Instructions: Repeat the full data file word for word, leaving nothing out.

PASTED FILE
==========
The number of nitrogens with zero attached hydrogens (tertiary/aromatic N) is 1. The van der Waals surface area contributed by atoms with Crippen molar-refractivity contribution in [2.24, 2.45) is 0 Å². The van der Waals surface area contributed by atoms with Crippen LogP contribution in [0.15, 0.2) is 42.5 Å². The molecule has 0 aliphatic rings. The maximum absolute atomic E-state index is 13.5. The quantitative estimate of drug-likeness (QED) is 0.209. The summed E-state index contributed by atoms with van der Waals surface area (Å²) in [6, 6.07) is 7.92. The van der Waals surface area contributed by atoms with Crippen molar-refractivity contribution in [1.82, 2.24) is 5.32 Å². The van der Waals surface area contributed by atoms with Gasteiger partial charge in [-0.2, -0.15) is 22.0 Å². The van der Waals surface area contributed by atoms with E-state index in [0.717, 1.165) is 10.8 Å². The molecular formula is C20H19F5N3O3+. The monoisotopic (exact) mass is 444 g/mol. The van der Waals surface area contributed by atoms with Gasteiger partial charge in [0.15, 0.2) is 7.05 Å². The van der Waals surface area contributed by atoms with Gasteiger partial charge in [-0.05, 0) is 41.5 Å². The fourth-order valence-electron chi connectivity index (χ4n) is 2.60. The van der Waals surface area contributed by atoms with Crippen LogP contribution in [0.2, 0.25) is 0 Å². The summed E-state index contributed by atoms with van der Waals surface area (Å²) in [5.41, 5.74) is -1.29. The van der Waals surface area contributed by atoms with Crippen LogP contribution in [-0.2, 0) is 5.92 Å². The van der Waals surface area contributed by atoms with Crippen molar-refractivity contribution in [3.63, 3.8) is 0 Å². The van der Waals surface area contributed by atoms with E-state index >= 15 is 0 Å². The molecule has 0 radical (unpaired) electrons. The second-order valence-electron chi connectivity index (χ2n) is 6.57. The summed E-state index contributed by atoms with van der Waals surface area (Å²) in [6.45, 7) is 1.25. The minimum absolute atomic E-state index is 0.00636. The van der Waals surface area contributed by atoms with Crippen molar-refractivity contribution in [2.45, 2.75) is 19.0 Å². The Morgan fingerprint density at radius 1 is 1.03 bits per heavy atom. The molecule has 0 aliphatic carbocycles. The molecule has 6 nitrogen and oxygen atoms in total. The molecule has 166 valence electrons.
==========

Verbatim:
The number of nitrogens with zero attached hydrogens (tertiary/aromatic N) is 1. The van der Waals surface area contributed by atoms with Crippen molar-refractivity contribution in [2.24, 2.45) is 0 Å². The van der Waals surface area contributed by atoms with Crippen LogP contribution in [0.15, 0.2) is 42.5 Å². The molecule has 0 aliphatic rings. The maximum absolute atomic E-state index is 13.5. The quantitative estimate of drug-likeness (QED) is 0.209. The summed E-state index contributed by atoms with van der Waals surface area (Å²) in [6, 6.07) is 7.92. The van der Waals surface area contributed by atoms with Crippen molar-refractivity contribution in [1.82, 2.24) is 5.32 Å². The van der Waals surface area contributed by atoms with Gasteiger partial charge in [-0.2, -0.15) is 22.0 Å². The van der Waals surface area contributed by atoms with E-state index in [0.717, 1.165) is 10.8 Å². The molecular formula is C20H19F5N3O3+. The monoisotopic (exact) mass is 444 g/mol. The van der Waals surface area contributed by atoms with Gasteiger partial charge in [0.15, 0.2) is 7.05 Å². The van der Waals surface area contributed by atoms with Gasteiger partial charge in [-0.05, 0) is 41.5 Å². The fourth-order valence-electron chi connectivity index (χ4n) is 2.60. The van der Waals surface area contributed by atoms with Crippen LogP contribution in [0.2, 0.25) is 0 Å². The summed E-state index contributed by atoms with van der Waals surface area (Å²) in [5.41, 5.74) is -1.29. The van der Waals surface area contributed by atoms with Crippen LogP contribution in [-0.2, 0) is 5.92 Å². The van der Waals surface area contributed by atoms with Crippen molar-refractivity contribution in [3.63, 3.8) is 0 Å². The van der Waals surface area contributed by atoms with E-state index >= 15 is 0 Å². The molecule has 0 radical (unpaired) electrons. The second-order valence-electron chi connectivity index (χ2n) is 6.57. The summed E-state index contributed by atoms with van der Waals surface area (Å²) in [6.45, 7) is 1.25. The minimum absolute atomic E-state index is 0.00636. The van der Waals surface area contributed by atoms with Crippen molar-refractivity contribution in [2.45, 2.75) is 19.0 Å². The Morgan fingerprint density at radius 1 is 1.03 bits per heavy atom. The molecule has 0 aliphatic carbocycles. The molecule has 6 nitrogen and oxygen atoms in total. The molecule has 166 valence electrons.